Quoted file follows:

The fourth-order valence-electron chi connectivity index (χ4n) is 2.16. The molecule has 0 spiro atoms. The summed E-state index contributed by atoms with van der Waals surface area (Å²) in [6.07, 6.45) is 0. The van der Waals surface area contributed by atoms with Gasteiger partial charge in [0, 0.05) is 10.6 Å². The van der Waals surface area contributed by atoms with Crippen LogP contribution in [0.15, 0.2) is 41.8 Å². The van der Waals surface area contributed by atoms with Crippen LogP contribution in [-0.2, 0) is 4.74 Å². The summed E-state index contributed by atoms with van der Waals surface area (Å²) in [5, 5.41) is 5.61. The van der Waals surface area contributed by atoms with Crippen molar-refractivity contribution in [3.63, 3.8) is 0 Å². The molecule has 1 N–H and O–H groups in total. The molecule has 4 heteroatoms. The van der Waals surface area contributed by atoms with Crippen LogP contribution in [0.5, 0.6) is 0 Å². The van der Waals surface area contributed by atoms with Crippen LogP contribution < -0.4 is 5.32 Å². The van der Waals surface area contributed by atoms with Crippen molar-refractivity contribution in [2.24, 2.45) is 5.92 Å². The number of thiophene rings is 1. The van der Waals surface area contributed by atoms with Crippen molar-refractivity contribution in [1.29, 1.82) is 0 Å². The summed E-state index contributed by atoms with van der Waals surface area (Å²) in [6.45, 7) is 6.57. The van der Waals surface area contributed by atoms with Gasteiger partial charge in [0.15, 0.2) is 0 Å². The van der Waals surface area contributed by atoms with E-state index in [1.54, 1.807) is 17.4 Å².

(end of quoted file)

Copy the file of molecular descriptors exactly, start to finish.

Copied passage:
The fourth-order valence-electron chi connectivity index (χ4n) is 2.16. The molecule has 0 spiro atoms. The summed E-state index contributed by atoms with van der Waals surface area (Å²) in [6.07, 6.45) is 0. The van der Waals surface area contributed by atoms with Gasteiger partial charge in [0, 0.05) is 10.6 Å². The van der Waals surface area contributed by atoms with Crippen LogP contribution in [0.15, 0.2) is 41.8 Å². The van der Waals surface area contributed by atoms with Crippen LogP contribution in [-0.2, 0) is 4.74 Å². The summed E-state index contributed by atoms with van der Waals surface area (Å²) in [5, 5.41) is 5.61. The van der Waals surface area contributed by atoms with Crippen molar-refractivity contribution in [3.63, 3.8) is 0 Å². The molecule has 1 N–H and O–H groups in total. The molecule has 4 heteroatoms. The van der Waals surface area contributed by atoms with Crippen LogP contribution in [0.5, 0.6) is 0 Å². The van der Waals surface area contributed by atoms with Crippen LogP contribution < -0.4 is 5.32 Å². The van der Waals surface area contributed by atoms with Crippen molar-refractivity contribution in [2.24, 2.45) is 5.92 Å². The number of thiophene rings is 1. The van der Waals surface area contributed by atoms with Crippen molar-refractivity contribution in [1.29, 1.82) is 0 Å². The summed E-state index contributed by atoms with van der Waals surface area (Å²) in [6.45, 7) is 6.57. The van der Waals surface area contributed by atoms with Gasteiger partial charge in [0.15, 0.2) is 0 Å². The van der Waals surface area contributed by atoms with E-state index in [1.54, 1.807) is 17.4 Å².